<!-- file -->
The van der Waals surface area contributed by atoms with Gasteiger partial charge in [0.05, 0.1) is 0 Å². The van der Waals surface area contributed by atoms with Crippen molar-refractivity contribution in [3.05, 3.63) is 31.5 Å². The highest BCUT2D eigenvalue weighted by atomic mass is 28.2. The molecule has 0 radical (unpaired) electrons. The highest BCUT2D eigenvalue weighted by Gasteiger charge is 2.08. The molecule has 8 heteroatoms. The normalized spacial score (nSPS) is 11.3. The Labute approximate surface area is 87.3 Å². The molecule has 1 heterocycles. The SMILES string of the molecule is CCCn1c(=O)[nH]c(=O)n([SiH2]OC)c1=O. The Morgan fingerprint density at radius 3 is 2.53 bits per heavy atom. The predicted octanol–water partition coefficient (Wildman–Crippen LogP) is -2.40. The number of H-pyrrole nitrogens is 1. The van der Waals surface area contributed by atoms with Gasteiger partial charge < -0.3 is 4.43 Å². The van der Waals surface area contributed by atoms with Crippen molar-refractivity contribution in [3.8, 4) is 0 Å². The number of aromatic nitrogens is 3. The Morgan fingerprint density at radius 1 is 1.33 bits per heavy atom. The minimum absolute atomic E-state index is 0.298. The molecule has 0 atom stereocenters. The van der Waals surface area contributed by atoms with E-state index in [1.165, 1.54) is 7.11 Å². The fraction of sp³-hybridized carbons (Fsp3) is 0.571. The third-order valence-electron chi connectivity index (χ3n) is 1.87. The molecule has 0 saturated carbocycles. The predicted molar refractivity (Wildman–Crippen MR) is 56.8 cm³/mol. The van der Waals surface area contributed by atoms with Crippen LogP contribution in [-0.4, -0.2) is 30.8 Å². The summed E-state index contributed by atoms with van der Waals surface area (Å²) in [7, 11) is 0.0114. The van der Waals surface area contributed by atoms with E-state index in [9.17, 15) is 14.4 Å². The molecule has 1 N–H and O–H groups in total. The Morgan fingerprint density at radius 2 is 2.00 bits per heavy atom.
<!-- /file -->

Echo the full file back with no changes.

The van der Waals surface area contributed by atoms with Gasteiger partial charge in [0.05, 0.1) is 0 Å². The van der Waals surface area contributed by atoms with Crippen molar-refractivity contribution in [3.05, 3.63) is 31.5 Å². The highest BCUT2D eigenvalue weighted by atomic mass is 28.2. The molecule has 0 radical (unpaired) electrons. The highest BCUT2D eigenvalue weighted by Gasteiger charge is 2.08. The molecule has 8 heteroatoms. The normalized spacial score (nSPS) is 11.3. The Labute approximate surface area is 87.3 Å². The molecule has 1 heterocycles. The SMILES string of the molecule is CCCn1c(=O)[nH]c(=O)n([SiH2]OC)c1=O. The Morgan fingerprint density at radius 3 is 2.53 bits per heavy atom. The predicted octanol–water partition coefficient (Wildman–Crippen LogP) is -2.40. The number of H-pyrrole nitrogens is 1. The van der Waals surface area contributed by atoms with Gasteiger partial charge < -0.3 is 4.43 Å². The van der Waals surface area contributed by atoms with Crippen molar-refractivity contribution in [3.8, 4) is 0 Å². The number of aromatic nitrogens is 3. The Morgan fingerprint density at radius 1 is 1.33 bits per heavy atom. The minimum absolute atomic E-state index is 0.298. The molecule has 0 atom stereocenters. The van der Waals surface area contributed by atoms with E-state index in [1.165, 1.54) is 7.11 Å². The fraction of sp³-hybridized carbons (Fsp3) is 0.571. The third-order valence-electron chi connectivity index (χ3n) is 1.87. The molecule has 0 saturated carbocycles. The predicted molar refractivity (Wildman–Crippen MR) is 56.8 cm³/mol. The van der Waals surface area contributed by atoms with Crippen LogP contribution in [-0.4, -0.2) is 30.8 Å². The summed E-state index contributed by atoms with van der Waals surface area (Å²) in [7, 11) is 0.0114. The van der Waals surface area contributed by atoms with E-state index in [9.17, 15) is 14.4 Å². The molecule has 1 N–H and O–H groups in total. The Morgan fingerprint density at radius 2 is 2.00 bits per heavy atom.